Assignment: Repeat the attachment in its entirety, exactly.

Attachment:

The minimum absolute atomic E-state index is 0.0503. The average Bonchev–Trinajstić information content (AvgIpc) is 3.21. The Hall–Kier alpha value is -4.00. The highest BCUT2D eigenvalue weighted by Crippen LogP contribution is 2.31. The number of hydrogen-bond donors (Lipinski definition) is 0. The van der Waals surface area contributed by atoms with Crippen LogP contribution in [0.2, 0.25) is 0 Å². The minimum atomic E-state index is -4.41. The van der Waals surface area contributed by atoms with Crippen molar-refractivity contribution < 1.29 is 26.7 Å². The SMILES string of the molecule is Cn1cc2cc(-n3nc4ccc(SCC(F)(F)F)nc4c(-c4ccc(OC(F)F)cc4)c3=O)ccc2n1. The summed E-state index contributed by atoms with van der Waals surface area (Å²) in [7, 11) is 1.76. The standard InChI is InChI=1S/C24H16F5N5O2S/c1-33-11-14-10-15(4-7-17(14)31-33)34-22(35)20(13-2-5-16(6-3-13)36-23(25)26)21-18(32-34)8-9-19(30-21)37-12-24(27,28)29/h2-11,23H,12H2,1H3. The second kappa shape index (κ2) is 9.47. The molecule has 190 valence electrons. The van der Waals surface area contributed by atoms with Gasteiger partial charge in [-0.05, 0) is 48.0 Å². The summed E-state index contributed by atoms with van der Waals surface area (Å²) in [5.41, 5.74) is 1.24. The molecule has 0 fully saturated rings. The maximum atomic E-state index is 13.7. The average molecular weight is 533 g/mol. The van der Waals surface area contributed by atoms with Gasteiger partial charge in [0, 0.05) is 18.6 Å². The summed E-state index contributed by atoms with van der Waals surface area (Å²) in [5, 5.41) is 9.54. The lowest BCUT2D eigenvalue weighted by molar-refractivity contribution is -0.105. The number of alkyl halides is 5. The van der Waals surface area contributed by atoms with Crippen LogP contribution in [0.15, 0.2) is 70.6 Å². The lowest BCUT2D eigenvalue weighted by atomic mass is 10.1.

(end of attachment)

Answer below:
The minimum absolute atomic E-state index is 0.0503. The average Bonchev–Trinajstić information content (AvgIpc) is 3.21. The Hall–Kier alpha value is -4.00. The highest BCUT2D eigenvalue weighted by Crippen LogP contribution is 2.31. The number of hydrogen-bond donors (Lipinski definition) is 0. The van der Waals surface area contributed by atoms with Crippen LogP contribution in [0.2, 0.25) is 0 Å². The minimum atomic E-state index is -4.41. The van der Waals surface area contributed by atoms with Crippen molar-refractivity contribution < 1.29 is 26.7 Å². The SMILES string of the molecule is Cn1cc2cc(-n3nc4ccc(SCC(F)(F)F)nc4c(-c4ccc(OC(F)F)cc4)c3=O)ccc2n1. The summed E-state index contributed by atoms with van der Waals surface area (Å²) in [7, 11) is 1.76. The standard InChI is InChI=1S/C24H16F5N5O2S/c1-33-11-14-10-15(4-7-17(14)31-33)34-22(35)20(13-2-5-16(6-3-13)36-23(25)26)21-18(32-34)8-9-19(30-21)37-12-24(27,28)29/h2-11,23H,12H2,1H3. The second kappa shape index (κ2) is 9.47. The molecule has 190 valence electrons. The van der Waals surface area contributed by atoms with Gasteiger partial charge in [-0.05, 0) is 48.0 Å². The summed E-state index contributed by atoms with van der Waals surface area (Å²) in [5.41, 5.74) is 1.24. The molecule has 0 fully saturated rings. The maximum atomic E-state index is 13.7. The average molecular weight is 533 g/mol. The van der Waals surface area contributed by atoms with Gasteiger partial charge in [0, 0.05) is 18.6 Å². The summed E-state index contributed by atoms with van der Waals surface area (Å²) in [5, 5.41) is 9.54. The lowest BCUT2D eigenvalue weighted by molar-refractivity contribution is -0.105. The number of alkyl halides is 5. The van der Waals surface area contributed by atoms with Crippen LogP contribution in [0.15, 0.2) is 70.6 Å². The lowest BCUT2D eigenvalue weighted by atomic mass is 10.1.